TOKYO/PARIS -- The resignation of Nissan Motor President and CEO Hiroto Saikawa is likely to affect the Japanese automaker's relationship with Renault, which holds a 43.4% stake in Nissan. While the French automaker wants to strengthen ties, its partner is seeking capital "independence."
Closed-door talks remain ongoing but could stall without a mediator who can keep all stakeholders, including the French and Japanese governments, on the same page.
Saikawa, who is to step down on Monday, has insisted that Nissan be able to independently manage itself. He has demanded that Nissan, which has a nonvoting 15% stake in Renault, be put on equal footing with its majority owner. He has pushed this demand especially hard since ousted Chairman Carlos Ghosn was arrested last November, temporarily aggravating the automakers' relationship.
Renault became Nissan's main shareholder in 1999 when it rescued the troubled Japanese automaker from the brink of bankruptcy. Despite the lopsided cross-shareholding arrangement, Nissan remains the alliance's dominant player.
Mitsubishi Motors joined the alliance in 2016 after going through a number of scandals and quality issues. Saikawa was then instrumental in concentrating power in the hands of Nissan's CEO.
More recently, Renault has been lining up potential new alliance partners. In May, the French automaker received a proposal for a merger with Fiat Chrysler Automobiles, an Italian-American multinational carmaker. A month earlier, Renault had proposed a merger with Nissan.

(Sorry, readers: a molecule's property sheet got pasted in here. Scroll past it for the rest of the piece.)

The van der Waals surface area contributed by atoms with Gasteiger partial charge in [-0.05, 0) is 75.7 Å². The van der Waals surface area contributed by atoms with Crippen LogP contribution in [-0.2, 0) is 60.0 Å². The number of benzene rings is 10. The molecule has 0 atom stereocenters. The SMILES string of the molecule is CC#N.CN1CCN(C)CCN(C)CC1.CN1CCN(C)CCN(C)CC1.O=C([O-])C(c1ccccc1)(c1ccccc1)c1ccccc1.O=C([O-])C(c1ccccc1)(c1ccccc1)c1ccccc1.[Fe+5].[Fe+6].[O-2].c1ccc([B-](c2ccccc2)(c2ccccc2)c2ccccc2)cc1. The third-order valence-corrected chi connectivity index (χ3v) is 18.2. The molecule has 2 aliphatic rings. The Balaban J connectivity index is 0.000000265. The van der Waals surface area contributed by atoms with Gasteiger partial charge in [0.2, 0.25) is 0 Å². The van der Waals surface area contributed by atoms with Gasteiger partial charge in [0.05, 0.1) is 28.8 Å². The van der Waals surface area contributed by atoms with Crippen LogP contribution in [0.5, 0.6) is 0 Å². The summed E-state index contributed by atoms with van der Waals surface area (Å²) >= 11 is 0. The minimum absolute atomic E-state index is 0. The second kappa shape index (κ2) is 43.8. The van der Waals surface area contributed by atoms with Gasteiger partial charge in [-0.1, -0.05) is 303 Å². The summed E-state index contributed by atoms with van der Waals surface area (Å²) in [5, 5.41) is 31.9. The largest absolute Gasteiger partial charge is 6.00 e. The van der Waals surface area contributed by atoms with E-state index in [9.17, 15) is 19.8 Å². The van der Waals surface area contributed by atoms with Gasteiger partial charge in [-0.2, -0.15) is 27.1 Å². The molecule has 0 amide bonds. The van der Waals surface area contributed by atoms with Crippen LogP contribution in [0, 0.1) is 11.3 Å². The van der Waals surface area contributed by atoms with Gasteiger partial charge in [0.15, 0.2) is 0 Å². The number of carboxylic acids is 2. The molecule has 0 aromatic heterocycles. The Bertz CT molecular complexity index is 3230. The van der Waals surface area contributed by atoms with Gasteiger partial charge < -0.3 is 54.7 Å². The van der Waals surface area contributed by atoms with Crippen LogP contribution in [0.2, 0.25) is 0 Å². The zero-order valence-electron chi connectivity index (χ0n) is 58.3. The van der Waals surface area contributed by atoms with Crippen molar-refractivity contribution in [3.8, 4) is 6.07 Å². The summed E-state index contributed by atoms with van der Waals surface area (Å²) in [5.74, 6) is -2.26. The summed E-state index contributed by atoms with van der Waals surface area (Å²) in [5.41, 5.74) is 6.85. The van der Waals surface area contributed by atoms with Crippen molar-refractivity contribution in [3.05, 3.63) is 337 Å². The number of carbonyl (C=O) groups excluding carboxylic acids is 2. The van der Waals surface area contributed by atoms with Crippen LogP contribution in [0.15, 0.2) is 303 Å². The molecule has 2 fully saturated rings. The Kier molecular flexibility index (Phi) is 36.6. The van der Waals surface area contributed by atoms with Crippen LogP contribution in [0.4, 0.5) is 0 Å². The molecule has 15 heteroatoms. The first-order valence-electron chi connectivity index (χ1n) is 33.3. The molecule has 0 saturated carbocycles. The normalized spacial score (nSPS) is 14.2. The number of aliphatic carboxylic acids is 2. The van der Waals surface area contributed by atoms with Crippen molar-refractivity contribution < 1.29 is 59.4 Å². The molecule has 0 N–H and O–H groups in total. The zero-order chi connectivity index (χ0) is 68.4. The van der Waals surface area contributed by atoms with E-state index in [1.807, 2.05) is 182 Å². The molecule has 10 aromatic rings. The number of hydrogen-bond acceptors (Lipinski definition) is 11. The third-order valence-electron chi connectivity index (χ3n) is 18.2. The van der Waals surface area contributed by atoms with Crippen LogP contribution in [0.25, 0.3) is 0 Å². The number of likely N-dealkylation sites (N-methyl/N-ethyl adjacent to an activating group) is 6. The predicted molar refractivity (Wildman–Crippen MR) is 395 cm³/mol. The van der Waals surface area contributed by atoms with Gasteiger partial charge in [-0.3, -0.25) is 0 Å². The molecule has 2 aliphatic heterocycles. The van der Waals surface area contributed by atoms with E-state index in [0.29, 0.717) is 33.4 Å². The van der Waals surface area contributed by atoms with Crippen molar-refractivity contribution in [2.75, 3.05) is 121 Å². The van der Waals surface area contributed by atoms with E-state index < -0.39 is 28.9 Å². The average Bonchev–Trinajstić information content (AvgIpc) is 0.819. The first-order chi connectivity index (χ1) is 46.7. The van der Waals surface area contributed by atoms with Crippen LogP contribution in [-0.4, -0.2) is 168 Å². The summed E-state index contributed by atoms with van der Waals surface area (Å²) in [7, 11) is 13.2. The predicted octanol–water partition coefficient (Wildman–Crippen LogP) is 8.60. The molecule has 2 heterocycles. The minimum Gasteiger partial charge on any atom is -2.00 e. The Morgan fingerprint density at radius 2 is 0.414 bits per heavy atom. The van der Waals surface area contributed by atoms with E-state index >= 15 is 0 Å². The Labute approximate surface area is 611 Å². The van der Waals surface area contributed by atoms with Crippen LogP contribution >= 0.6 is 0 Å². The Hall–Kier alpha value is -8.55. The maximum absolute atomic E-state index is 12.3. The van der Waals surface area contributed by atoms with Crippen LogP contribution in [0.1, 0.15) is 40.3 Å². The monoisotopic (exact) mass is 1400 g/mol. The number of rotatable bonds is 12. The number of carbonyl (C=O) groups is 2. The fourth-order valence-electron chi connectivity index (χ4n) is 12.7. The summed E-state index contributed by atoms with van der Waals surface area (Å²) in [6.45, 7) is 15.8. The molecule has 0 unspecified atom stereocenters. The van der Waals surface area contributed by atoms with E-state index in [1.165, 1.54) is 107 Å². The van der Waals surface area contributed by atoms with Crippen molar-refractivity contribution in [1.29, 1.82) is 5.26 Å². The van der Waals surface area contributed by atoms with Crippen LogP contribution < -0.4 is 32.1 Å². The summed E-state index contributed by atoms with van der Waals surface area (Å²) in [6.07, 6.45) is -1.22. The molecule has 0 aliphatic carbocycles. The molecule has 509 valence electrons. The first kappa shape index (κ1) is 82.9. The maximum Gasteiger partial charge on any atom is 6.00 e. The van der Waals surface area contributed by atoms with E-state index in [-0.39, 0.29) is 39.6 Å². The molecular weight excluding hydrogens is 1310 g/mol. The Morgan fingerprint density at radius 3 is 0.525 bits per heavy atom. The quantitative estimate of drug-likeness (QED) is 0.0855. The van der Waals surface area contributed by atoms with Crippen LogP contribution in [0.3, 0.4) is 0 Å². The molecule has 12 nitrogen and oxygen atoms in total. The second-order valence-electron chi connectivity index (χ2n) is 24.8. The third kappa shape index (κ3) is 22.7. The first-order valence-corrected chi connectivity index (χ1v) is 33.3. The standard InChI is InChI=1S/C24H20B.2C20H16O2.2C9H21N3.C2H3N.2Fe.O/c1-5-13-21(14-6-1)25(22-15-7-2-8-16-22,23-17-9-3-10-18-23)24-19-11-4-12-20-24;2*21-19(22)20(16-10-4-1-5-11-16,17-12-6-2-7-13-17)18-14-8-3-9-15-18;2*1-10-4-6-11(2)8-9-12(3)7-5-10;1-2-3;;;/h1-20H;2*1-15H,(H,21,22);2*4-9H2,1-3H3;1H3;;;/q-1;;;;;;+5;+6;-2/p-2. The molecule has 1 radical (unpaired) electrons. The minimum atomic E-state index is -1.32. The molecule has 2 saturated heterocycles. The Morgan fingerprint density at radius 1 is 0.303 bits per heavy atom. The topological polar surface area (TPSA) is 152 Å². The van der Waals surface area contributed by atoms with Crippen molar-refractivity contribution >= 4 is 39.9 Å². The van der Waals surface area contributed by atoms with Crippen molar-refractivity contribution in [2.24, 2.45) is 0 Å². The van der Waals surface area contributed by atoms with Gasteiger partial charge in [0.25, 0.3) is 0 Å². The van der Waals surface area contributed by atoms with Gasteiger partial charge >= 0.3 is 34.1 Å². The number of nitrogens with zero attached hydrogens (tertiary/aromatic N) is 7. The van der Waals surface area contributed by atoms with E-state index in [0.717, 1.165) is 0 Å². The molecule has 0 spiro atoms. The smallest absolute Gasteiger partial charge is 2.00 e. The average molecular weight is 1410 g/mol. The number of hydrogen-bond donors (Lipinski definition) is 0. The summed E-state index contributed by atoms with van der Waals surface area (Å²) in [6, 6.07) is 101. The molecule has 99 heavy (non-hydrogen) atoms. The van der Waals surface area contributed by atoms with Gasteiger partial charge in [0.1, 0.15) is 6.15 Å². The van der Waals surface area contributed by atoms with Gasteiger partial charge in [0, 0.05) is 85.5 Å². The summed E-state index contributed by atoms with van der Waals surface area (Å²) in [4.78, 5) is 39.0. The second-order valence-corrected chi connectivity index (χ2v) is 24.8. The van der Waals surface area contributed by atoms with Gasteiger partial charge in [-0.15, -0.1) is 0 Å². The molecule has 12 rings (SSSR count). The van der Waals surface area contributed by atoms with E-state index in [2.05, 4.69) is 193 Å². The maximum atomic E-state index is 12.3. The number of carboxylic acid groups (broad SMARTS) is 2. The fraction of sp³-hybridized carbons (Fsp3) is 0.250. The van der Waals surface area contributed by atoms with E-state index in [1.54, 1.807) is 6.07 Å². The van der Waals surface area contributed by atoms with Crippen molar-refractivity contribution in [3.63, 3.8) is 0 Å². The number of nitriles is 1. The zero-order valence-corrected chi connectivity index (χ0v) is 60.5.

Nothing has yet come from the proposals, which remain possibilities.
Earlier this week, French business newspaper Les Echos reported that Nissan and Renault are talking about scrapping the agreement that specified the French-Japanese alliance.
Speculation is rife that Renault is mulling whether to reduce its stake in Nissan to the 20% to 25% range. The French newspaper also reported that Renault and FCA are exploring whether to restart their talks. The discussion could also include Nissan executives.
Asked whether Renault will restart FCA tie-up talks, which broke down in June, Renault CEO Thierry Bollore said, "We are not talking to each other. This is the past. The offer was on the table. It's no longer on the table." Bollore, who was speaking at the Frankfurt auto show, said his words came with regret.
FCA in May proposed a merger on an equal footing to Renault, but the automaker dropped the proposal, saying the French government, Renault's biggest shareholder, had intervened too much.
Asked about Saikawa's resignation, Bollore said Renault's main priority "was to help Nissan become more healthy." He also added that he expects the next Nissan CEO to pave the way toward resolving the governance issue and poor earnings.
Chief Operating Officer Yasuhiro Yamauchi will tentatively serve as Nissan president after Saikawa's departure. A decision regarding the new president is due by the end of October.